I have spent a really long time so far, trying different options on how to SSH to a raspberry pi from my windows 7 machine. None seemed to work until now. I’ve been bound to carry a router with me when I wanted to work in the raspberry, as it seemed to be the only option to get an IP assigned to it. I have tried to configure windows internet sharing, which seemingly would never work. I also installed a linux virtual machine, but that is a lot of disk space just to be able to SSH to the raspberry, and I also tried some shareware DHCP server that didn’t work either. There is also the possibility of using windows 10, but I am currently very happy with my older OS, and I know that I will not like the newer one.
Assuming that you want to use the raspberry headlessly, and that you have a fresh install of the operative system, you must first put the raspberry’s SD card in a computer that you can actuall use. In the root folder of the first (smallest) partition of the card, place an empty file called “ssh”. This will tell the raspberry to enable SSH access on next boot. The ssh file gets removed upon each power cycle.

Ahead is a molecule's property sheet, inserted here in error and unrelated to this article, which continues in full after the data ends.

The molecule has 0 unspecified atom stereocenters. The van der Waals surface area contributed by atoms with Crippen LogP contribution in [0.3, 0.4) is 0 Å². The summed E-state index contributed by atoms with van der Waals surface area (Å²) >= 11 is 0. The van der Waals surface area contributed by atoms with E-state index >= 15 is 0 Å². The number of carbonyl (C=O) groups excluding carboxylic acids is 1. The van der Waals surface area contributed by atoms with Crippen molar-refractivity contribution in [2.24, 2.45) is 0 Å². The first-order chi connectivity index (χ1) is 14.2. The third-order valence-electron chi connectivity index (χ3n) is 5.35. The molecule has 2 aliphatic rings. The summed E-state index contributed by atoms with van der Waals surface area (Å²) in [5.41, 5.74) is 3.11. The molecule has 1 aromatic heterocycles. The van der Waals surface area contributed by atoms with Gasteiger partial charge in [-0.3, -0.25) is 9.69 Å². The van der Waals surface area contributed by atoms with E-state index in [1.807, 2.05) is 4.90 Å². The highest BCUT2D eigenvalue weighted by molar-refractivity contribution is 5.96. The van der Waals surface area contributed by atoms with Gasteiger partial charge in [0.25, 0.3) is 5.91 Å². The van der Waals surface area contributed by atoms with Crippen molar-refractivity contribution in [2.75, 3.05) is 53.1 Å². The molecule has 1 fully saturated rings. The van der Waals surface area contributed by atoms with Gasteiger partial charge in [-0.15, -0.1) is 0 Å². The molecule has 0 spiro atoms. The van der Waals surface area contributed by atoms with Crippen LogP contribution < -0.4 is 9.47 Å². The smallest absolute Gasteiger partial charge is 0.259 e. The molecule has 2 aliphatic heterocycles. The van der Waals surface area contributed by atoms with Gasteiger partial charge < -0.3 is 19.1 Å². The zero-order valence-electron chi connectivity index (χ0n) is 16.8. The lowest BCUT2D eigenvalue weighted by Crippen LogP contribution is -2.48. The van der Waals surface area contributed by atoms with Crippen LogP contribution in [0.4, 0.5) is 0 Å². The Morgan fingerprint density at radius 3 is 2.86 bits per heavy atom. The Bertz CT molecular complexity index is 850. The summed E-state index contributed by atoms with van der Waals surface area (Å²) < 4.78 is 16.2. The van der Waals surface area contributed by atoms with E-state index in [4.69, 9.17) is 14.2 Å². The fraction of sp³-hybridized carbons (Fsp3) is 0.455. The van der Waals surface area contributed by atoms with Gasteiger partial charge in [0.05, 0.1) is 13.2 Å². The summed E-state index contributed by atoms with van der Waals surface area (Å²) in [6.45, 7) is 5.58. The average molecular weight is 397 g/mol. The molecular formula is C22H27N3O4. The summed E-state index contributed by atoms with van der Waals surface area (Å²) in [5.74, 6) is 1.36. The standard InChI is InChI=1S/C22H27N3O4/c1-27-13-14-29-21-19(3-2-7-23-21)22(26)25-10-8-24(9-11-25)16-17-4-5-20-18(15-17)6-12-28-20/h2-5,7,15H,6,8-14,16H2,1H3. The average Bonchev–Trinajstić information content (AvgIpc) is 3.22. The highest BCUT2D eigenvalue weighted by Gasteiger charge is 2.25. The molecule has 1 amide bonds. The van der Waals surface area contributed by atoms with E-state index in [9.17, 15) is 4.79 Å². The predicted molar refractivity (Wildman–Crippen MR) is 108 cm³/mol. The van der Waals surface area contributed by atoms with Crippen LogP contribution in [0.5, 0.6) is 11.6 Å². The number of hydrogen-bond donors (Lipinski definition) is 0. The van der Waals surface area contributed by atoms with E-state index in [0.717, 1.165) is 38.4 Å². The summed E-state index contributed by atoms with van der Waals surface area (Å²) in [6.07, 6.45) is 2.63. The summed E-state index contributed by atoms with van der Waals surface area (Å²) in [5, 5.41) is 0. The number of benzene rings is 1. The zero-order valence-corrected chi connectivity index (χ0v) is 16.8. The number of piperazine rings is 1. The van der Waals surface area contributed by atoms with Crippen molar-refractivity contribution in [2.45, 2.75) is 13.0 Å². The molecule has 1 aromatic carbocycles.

The solution I got working at the end, was to use TFTPD64. This software is designed to create TFTP servers, but it also allows to create DHCP’s and other kind of servers. A DHCP is basically a server that will give an IP to any client device that is connected to the network. It is the same thing that a router uses to add a different address to each computer that connects to it.
I configured it as follows:
I left the rest unchanged. After setting it, I plugged the raspberry, turned it on, and switched to the DHCP tab in the Tftpd program window. It displayed the two IP’s it has assigned so far, one of which allowed me to SSH into.
The first time you manage to SSH into the Raspberry, you should do “raspi-config” to enable SSH access in all next bootups, otherwise you will need to add again the ssh file into the partition, as explained in the beggining.